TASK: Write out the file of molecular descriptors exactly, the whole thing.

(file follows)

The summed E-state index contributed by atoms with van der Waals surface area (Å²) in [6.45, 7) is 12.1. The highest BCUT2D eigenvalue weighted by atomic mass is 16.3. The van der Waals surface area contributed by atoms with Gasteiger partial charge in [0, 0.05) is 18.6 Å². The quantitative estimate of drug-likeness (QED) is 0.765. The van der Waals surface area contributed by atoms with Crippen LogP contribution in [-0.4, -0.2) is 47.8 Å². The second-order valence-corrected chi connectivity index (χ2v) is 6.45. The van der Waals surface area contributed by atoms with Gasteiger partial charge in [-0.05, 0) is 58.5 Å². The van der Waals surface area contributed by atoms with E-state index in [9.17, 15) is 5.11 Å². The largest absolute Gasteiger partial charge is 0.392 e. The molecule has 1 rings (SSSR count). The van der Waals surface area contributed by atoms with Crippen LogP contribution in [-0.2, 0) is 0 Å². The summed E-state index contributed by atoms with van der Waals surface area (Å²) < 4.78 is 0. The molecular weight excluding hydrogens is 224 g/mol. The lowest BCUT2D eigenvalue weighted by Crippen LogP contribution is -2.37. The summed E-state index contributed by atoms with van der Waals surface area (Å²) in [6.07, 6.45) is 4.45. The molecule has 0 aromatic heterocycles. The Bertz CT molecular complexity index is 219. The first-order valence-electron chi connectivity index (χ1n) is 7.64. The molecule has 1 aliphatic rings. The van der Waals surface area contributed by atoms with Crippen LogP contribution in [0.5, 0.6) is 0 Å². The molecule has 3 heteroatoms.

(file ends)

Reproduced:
The summed E-state index contributed by atoms with van der Waals surface area (Å²) in [6.45, 7) is 12.1. The highest BCUT2D eigenvalue weighted by atomic mass is 16.3. The van der Waals surface area contributed by atoms with Gasteiger partial charge in [0, 0.05) is 18.6 Å². The quantitative estimate of drug-likeness (QED) is 0.765. The van der Waals surface area contributed by atoms with Crippen LogP contribution in [-0.4, -0.2) is 47.8 Å². The second-order valence-corrected chi connectivity index (χ2v) is 6.45. The van der Waals surface area contributed by atoms with Gasteiger partial charge in [-0.05, 0) is 58.5 Å². The van der Waals surface area contributed by atoms with E-state index in [9.17, 15) is 5.11 Å². The largest absolute Gasteiger partial charge is 0.392 e. The molecule has 1 rings (SSSR count). The van der Waals surface area contributed by atoms with Crippen LogP contribution in [-0.2, 0) is 0 Å². The summed E-state index contributed by atoms with van der Waals surface area (Å²) < 4.78 is 0. The molecular weight excluding hydrogens is 224 g/mol. The lowest BCUT2D eigenvalue weighted by Crippen LogP contribution is -2.37. The summed E-state index contributed by atoms with van der Waals surface area (Å²) in [6.07, 6.45) is 4.45. The molecule has 0 aromatic heterocycles. The Bertz CT molecular complexity index is 219. The first-order valence-electron chi connectivity index (χ1n) is 7.64. The molecule has 1 aliphatic rings. The van der Waals surface area contributed by atoms with Crippen LogP contribution in [0.5, 0.6) is 0 Å². The molecule has 3 heteroatoms.